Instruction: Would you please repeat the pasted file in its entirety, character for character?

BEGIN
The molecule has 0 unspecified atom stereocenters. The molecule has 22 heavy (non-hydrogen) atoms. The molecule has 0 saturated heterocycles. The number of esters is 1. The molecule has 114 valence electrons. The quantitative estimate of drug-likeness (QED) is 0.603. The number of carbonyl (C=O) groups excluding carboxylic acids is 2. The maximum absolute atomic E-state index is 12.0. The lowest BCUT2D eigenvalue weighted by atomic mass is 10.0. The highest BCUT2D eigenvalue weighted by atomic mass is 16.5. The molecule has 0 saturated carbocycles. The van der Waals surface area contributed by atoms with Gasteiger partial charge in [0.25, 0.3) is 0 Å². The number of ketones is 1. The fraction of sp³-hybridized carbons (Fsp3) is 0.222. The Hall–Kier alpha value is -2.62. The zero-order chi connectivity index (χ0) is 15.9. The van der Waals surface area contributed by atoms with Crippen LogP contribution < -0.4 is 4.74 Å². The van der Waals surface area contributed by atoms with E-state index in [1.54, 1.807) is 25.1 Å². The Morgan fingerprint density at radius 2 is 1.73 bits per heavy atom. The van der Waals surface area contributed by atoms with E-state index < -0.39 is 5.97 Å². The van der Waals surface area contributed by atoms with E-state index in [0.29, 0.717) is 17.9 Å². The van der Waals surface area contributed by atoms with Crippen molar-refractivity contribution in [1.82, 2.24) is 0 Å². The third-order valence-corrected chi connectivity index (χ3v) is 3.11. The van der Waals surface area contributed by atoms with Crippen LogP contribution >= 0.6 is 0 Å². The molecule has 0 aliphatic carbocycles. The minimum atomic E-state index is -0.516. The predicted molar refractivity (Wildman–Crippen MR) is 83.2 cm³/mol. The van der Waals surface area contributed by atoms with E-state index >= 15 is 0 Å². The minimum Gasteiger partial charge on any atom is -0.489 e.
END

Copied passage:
The molecule has 0 unspecified atom stereocenters. The molecule has 22 heavy (non-hydrogen) atoms. The molecule has 0 saturated heterocycles. The number of esters is 1. The molecule has 114 valence electrons. The quantitative estimate of drug-likeness (QED) is 0.603. The number of carbonyl (C=O) groups excluding carboxylic acids is 2. The maximum absolute atomic E-state index is 12.0. The lowest BCUT2D eigenvalue weighted by atomic mass is 10.0. The highest BCUT2D eigenvalue weighted by atomic mass is 16.5. The molecule has 0 saturated carbocycles. The van der Waals surface area contributed by atoms with Gasteiger partial charge in [0.25, 0.3) is 0 Å². The number of ketones is 1. The fraction of sp³-hybridized carbons (Fsp3) is 0.222. The Hall–Kier alpha value is -2.62. The zero-order chi connectivity index (χ0) is 15.9. The van der Waals surface area contributed by atoms with Crippen LogP contribution < -0.4 is 4.74 Å². The van der Waals surface area contributed by atoms with E-state index in [1.54, 1.807) is 25.1 Å². The Morgan fingerprint density at radius 2 is 1.73 bits per heavy atom. The van der Waals surface area contributed by atoms with E-state index < -0.39 is 5.97 Å². The van der Waals surface area contributed by atoms with E-state index in [0.29, 0.717) is 17.9 Å². The van der Waals surface area contributed by atoms with Crippen molar-refractivity contribution in [1.82, 2.24) is 0 Å². The third-order valence-corrected chi connectivity index (χ3v) is 3.11. The van der Waals surface area contributed by atoms with Crippen LogP contribution >= 0.6 is 0 Å². The molecule has 0 aliphatic carbocycles. The minimum atomic E-state index is -0.516. The predicted molar refractivity (Wildman–Crippen MR) is 83.2 cm³/mol. The van der Waals surface area contributed by atoms with E-state index >= 15 is 0 Å². The minimum Gasteiger partial charge on any atom is -0.489 e.